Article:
None - which is why I said codevelopment. I dont think 100% is possible, given current Indian funding and attitude.

I really think I need to ignore you. I believe you are way way behind on your general reading.


Ah more personal attacks..great, what else..

I would throw PAKFA out of the window, but looks like we are already paying for it, or are talking of paying for it. But I would reject JSF along with it. Kindly do not attribute motives to me. You are just displaying ignorance. Of aviation, and of me and my posts/views. I am just worried that Indians in general share your ignorance and actually run for the JSF as you suggest and ensure Indian ghulami forever. But why repeat what I have written before?


Unfortunately, none of your claims about the MCA being akin to aping the west etc have had a factual basis. When I pointed this out, you responded with sarcastic comments. Did I insult you in turn? No.

Then you said the PAKFA should be chosen and claim that we should not have foreign dependence. When I pointed this out - that it means being tied to Russias apron strings, now you come back with more attacks "you are just displaying ignorance" etc, "Indians share your ignorance" etc.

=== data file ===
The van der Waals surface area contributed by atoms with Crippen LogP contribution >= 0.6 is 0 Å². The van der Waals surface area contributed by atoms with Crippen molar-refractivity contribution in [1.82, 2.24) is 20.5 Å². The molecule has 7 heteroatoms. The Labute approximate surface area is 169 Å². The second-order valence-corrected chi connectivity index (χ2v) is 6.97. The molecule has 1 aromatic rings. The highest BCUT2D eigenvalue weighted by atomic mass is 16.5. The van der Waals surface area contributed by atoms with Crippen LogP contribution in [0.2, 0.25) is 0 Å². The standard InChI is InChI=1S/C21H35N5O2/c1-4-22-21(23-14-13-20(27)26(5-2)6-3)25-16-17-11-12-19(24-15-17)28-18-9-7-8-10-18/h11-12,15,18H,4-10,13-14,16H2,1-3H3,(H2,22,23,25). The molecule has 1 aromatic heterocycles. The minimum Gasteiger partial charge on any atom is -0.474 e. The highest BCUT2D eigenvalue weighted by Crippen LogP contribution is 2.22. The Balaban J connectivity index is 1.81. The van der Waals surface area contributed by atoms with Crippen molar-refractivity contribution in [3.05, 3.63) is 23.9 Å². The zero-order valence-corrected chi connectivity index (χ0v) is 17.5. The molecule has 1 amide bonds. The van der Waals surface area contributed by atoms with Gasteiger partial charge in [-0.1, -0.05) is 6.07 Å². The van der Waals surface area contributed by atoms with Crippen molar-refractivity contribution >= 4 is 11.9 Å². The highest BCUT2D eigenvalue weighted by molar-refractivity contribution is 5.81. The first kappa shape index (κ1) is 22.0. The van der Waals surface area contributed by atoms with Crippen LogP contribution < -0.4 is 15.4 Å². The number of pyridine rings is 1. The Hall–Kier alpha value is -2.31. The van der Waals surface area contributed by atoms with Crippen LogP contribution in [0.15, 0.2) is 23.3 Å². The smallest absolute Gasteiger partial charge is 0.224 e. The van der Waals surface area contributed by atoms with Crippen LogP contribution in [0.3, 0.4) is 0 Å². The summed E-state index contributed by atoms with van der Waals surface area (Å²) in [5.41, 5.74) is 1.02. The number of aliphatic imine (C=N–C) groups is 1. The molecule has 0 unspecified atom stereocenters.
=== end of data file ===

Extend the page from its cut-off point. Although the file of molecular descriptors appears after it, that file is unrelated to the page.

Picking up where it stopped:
Yes - we are paying for it, but is it optimal?

Finally, you state that I am attributing motives to you. Can you point out ONE post where I have attributed ANY motive to you. Go ahead, show it.

Last - it is your contention that "Indians share my ignorance" (poor they) and will run after complex technology and India will end up being dependent for systems from abroad forever. Fine.

The problem is "Indians dont share this ignorance" or "defence advisors" ...it is shared by the IAF. For better or worse, the IAF has decided it:

- wants TVC (case in point the MKI, FGFA)
- wants supercruise (case in point the FGFA)
- Wants stealth (routinely mentioned)

Now, given how requirements are written, all these may end up being in the AMCA as well. Or MCA or whatever. My point has all been about making sure the MCA or whatever succeeds and not about ditching it for some UCAV etc which is going to be as hard as the MCA etc to achieve if super duper specs are written (AI, TVC, Stealth etc) when we wont even have MCA technology to draw on and relegate us to another Tier 2 aviation industry eg Israel (after Lavi was cancelled and all they can do are UAVs and business jets).

Thanks for reading my post.

Karan M
Forum Moderator
Posts: 19661
Joined: 19 Mar 2010 00:58

Re: Indian Military Aviation

Postby Karan M » 01 May 2010 20:43

Shameek wrote:I believe we need to make a clear distinction between 'Must Have' and 'Good to have' when it comes to the AMCA.